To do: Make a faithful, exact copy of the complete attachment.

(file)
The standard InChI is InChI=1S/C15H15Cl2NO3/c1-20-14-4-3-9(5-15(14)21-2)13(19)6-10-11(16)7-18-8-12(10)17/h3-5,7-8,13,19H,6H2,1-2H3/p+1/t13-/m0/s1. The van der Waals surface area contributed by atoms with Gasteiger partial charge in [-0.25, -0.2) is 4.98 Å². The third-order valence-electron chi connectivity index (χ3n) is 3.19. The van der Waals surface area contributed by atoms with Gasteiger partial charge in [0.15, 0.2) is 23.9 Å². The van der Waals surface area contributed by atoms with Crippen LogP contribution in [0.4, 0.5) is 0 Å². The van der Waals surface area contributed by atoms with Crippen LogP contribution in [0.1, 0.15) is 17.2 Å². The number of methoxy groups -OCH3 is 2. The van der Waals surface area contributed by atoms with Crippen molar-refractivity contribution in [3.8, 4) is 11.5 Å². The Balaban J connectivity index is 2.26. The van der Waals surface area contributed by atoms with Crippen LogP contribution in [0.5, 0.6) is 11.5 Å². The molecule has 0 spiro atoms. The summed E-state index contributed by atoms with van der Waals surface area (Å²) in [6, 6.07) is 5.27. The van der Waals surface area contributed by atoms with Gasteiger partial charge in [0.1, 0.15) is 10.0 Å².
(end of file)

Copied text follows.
The standard InChI is InChI=1S/C15H15Cl2NO3/c1-20-14-4-3-9(5-15(14)21-2)13(19)6-10-11(16)7-18-8-12(10)17/h3-5,7-8,13,19H,6H2,1-2H3/p+1/t13-/m0/s1. The van der Waals surface area contributed by atoms with Gasteiger partial charge in [-0.25, -0.2) is 4.98 Å². The third-order valence-electron chi connectivity index (χ3n) is 3.19. The van der Waals surface area contributed by atoms with Gasteiger partial charge in [0.15, 0.2) is 23.9 Å². The van der Waals surface area contributed by atoms with Crippen LogP contribution in [0.4, 0.5) is 0 Å². The van der Waals surface area contributed by atoms with Crippen LogP contribution in [0.1, 0.15) is 17.2 Å². The number of methoxy groups -OCH3 is 2. The van der Waals surface area contributed by atoms with Crippen molar-refractivity contribution in [3.8, 4) is 11.5 Å². The Balaban J connectivity index is 2.26. The van der Waals surface area contributed by atoms with Crippen LogP contribution in [0.5, 0.6) is 11.5 Å². The molecule has 0 spiro atoms. The summed E-state index contributed by atoms with van der Waals surface area (Å²) in [6, 6.07) is 5.27. The van der Waals surface area contributed by atoms with Gasteiger partial charge in [0.1, 0.15) is 10.0 Å².